de Cena, Gabrielle L.
da Silva, Veronica A.
Neto, Xisto Antonio de Oliveira
de Andrade, Vitor Martins
Tada, Dayane Batista
de Andrade, Sonia A.
Dias, Susana A.
Castanho, Miguel A. R. B.
Número total de Autores: 11
Afiliação do(s) autor(es):
 Univ Fed Sao Paulo UNIFESP, Lab Bioquim Peptideos, Rua Talim 330, Sao Jose Dos Campos - Brazil
 Univ Fed Sao Paulo UNIFESP, Lab Nanomat & Nanotoxicol, Rua Talim 330, Sao Jose Dos Campos - Brazil
 Fundacao Ezequiel Dias, Ctr Pesquisa Desenvolvimento Prof Carlos R Diniz, Rua Conde Pereira Carneiro 80, Belo Horizonte, MG - Brazil
 Inst Butantan, Lab Especial Toxicol Aplicada, Ave Vital Brasil 1500, Sao Paulo - Brazil
 Univ Lisbon, Fac Med, Inst Med Mol, Ave Prof Egas Moniz, P-1649028 Lisbon - Portugal
Número total de Afiliações: 5
Tipo de documento:
MAR 6 2020.
Citações Web of Science:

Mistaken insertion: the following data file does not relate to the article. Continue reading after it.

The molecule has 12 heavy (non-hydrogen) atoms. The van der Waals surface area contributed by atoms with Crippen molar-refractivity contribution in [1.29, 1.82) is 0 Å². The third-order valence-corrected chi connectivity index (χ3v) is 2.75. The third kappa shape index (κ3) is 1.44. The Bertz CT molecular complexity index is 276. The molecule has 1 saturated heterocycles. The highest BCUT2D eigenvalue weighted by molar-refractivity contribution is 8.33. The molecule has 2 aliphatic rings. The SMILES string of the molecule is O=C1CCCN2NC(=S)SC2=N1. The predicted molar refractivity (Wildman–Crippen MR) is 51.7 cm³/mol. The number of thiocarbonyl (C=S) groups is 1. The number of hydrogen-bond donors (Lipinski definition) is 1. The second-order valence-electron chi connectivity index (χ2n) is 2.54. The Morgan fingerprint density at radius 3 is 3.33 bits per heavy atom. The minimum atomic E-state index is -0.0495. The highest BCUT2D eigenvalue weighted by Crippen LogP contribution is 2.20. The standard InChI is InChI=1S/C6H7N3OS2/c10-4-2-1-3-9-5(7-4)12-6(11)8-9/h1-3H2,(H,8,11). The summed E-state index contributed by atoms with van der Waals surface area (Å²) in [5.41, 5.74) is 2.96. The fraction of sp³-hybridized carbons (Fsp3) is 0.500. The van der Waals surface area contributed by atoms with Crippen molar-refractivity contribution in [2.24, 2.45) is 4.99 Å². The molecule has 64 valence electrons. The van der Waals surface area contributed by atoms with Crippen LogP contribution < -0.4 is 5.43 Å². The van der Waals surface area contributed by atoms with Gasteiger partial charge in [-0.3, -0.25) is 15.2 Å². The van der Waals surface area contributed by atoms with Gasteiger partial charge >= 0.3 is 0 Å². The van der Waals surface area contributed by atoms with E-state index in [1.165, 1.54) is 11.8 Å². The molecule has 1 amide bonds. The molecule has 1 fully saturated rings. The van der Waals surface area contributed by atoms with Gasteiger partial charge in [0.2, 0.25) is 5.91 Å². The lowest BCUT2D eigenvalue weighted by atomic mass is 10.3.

The emergence of bacterial resistance due to the indiscriminate use of antibiotics warrants the need for developing new bioactive agents. In this context, antimicrobial peptides are highly useful for managing resistant microbial strains. In this study, we report the isolation and characterization of peptides obtained from the venom of the toadfish Thalassophryne nattereri. These peptides were active against Gram-positive and Gram-negative bacteria and fungi. The primary amino acid sequences showed similarity to Cocaine and Amphetamine Regulated Transcript peptides, and two peptide analogs-Tn CRT2 and Tn CRT3-were designed using the AMPA algorithm based on these sequences. The analogs were subjected to physicochemical analysis and antimicrobial screening and were biologically active at concentrations ranging from 2.1 to 13 mu M. Zeta potential analysis showed that the peptide analogs increased the positive charge on the cell surface of Gram-positive and Gram-negative bacteria. The toxicity of Tn CRT2 and Tn CRT3 were analyzed in vitro using a hemolytic assay and tetrazolium salt reduction in fibroblasts and was found to be significant only at high concentrations (up to 40 mu M). These results suggest that this methodological approach is appropriate to design novel antimicrobial peptides to fight bacterial infections and represents a new and promising discovery in fish venom. (AU)